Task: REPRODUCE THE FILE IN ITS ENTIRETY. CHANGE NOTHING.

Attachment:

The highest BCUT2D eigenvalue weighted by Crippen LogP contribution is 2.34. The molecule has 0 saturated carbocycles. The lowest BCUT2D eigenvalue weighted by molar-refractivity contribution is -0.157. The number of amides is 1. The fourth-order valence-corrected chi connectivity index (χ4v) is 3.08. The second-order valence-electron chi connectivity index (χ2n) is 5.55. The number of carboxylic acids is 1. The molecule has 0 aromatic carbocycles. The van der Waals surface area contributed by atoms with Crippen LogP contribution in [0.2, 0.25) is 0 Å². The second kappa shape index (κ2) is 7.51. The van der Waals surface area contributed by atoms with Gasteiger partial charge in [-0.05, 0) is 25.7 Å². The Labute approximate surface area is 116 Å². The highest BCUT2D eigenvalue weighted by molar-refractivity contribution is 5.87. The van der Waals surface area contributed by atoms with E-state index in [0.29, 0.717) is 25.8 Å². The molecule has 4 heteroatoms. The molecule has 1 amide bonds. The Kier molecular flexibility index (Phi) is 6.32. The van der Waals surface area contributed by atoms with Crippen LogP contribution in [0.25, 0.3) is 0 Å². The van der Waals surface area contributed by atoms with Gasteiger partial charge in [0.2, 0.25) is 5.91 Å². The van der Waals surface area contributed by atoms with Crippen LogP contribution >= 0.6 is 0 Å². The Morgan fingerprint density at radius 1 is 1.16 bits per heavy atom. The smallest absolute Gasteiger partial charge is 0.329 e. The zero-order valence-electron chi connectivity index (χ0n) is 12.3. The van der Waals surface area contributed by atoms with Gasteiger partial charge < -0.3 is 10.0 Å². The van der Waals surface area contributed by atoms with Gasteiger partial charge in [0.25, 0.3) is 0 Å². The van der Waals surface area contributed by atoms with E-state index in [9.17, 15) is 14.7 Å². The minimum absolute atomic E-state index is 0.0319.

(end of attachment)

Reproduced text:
The highest BCUT2D eigenvalue weighted by Crippen LogP contribution is 2.34. The molecule has 0 saturated carbocycles. The lowest BCUT2D eigenvalue weighted by molar-refractivity contribution is -0.157. The number of amides is 1. The fourth-order valence-corrected chi connectivity index (χ4v) is 3.08. The second-order valence-electron chi connectivity index (χ2n) is 5.55. The number of carboxylic acids is 1. The molecule has 0 aromatic carbocycles. The van der Waals surface area contributed by atoms with Crippen LogP contribution in [0.2, 0.25) is 0 Å². The second kappa shape index (κ2) is 7.51. The van der Waals surface area contributed by atoms with Gasteiger partial charge in [-0.05, 0) is 25.7 Å². The Labute approximate surface area is 116 Å². The highest BCUT2D eigenvalue weighted by molar-refractivity contribution is 5.87. The van der Waals surface area contributed by atoms with E-state index in [0.29, 0.717) is 25.8 Å². The molecule has 4 heteroatoms. The molecule has 1 amide bonds. The Kier molecular flexibility index (Phi) is 6.32. The van der Waals surface area contributed by atoms with Crippen LogP contribution in [0.25, 0.3) is 0 Å². The van der Waals surface area contributed by atoms with Gasteiger partial charge in [0.2, 0.25) is 5.91 Å². The van der Waals surface area contributed by atoms with Crippen LogP contribution >= 0.6 is 0 Å². The Morgan fingerprint density at radius 1 is 1.16 bits per heavy atom. The smallest absolute Gasteiger partial charge is 0.329 e. The zero-order valence-electron chi connectivity index (χ0n) is 12.3. The van der Waals surface area contributed by atoms with Gasteiger partial charge < -0.3 is 10.0 Å². The van der Waals surface area contributed by atoms with Gasteiger partial charge in [0.25, 0.3) is 0 Å². The van der Waals surface area contributed by atoms with E-state index in [9.17, 15) is 14.7 Å². The minimum absolute atomic E-state index is 0.0319.